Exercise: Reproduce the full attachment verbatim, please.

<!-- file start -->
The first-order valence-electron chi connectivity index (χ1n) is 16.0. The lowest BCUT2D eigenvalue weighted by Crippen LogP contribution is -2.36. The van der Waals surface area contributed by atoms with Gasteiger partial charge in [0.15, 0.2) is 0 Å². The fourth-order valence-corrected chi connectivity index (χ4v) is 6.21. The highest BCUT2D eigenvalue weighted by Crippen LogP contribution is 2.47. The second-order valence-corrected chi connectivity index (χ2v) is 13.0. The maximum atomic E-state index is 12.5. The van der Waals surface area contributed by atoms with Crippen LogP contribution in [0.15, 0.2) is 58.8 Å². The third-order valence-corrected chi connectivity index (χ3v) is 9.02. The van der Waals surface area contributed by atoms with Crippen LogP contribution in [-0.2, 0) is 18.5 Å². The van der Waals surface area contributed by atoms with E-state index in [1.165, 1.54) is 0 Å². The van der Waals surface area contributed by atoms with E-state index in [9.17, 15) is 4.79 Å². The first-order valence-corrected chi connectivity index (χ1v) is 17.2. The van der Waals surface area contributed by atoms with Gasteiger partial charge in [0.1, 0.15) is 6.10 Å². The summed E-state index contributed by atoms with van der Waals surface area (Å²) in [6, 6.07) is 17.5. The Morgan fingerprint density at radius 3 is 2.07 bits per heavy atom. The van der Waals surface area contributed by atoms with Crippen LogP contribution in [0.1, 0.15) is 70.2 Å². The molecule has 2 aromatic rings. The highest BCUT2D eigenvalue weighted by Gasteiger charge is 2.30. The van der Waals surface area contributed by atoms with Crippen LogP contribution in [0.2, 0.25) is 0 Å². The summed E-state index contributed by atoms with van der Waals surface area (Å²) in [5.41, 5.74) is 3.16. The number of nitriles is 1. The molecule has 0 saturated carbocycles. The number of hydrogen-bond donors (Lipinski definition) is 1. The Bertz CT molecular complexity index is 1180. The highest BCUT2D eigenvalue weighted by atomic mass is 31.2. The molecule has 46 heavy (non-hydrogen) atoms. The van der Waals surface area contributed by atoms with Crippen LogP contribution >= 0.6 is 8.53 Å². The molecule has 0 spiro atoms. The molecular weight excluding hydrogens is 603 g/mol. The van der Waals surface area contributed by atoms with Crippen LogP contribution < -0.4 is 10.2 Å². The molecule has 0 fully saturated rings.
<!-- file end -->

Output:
The first-order valence-electron chi connectivity index (χ1n) is 16.0. The lowest BCUT2D eigenvalue weighted by Crippen LogP contribution is -2.36. The van der Waals surface area contributed by atoms with Gasteiger partial charge in [0.15, 0.2) is 0 Å². The fourth-order valence-corrected chi connectivity index (χ4v) is 6.21. The highest BCUT2D eigenvalue weighted by Crippen LogP contribution is 2.47. The second-order valence-corrected chi connectivity index (χ2v) is 13.0. The maximum atomic E-state index is 12.5. The van der Waals surface area contributed by atoms with Crippen LogP contribution in [0.15, 0.2) is 58.8 Å². The third-order valence-corrected chi connectivity index (χ3v) is 9.02. The van der Waals surface area contributed by atoms with Crippen LogP contribution in [-0.2, 0) is 18.5 Å². The van der Waals surface area contributed by atoms with E-state index in [1.165, 1.54) is 0 Å². The van der Waals surface area contributed by atoms with E-state index in [9.17, 15) is 4.79 Å². The first-order valence-corrected chi connectivity index (χ1v) is 17.2. The van der Waals surface area contributed by atoms with Gasteiger partial charge in [0.1, 0.15) is 6.10 Å². The summed E-state index contributed by atoms with van der Waals surface area (Å²) in [6, 6.07) is 17.5. The Morgan fingerprint density at radius 3 is 2.07 bits per heavy atom. The van der Waals surface area contributed by atoms with Crippen LogP contribution in [0.1, 0.15) is 70.2 Å². The molecule has 2 aromatic rings. The highest BCUT2D eigenvalue weighted by Gasteiger charge is 2.30. The van der Waals surface area contributed by atoms with Crippen LogP contribution in [0.2, 0.25) is 0 Å². The summed E-state index contributed by atoms with van der Waals surface area (Å²) in [5.41, 5.74) is 3.16. The number of nitriles is 1. The molecule has 0 saturated carbocycles. The number of hydrogen-bond donors (Lipinski definition) is 1. The Bertz CT molecular complexity index is 1180. The highest BCUT2D eigenvalue weighted by atomic mass is 31.2. The molecule has 46 heavy (non-hydrogen) atoms. The van der Waals surface area contributed by atoms with Crippen LogP contribution >= 0.6 is 8.53 Å². The molecule has 0 spiro atoms. The molecular weight excluding hydrogens is 603 g/mol. The van der Waals surface area contributed by atoms with Crippen LogP contribution < -0.4 is 10.2 Å². The molecule has 0 fully saturated rings.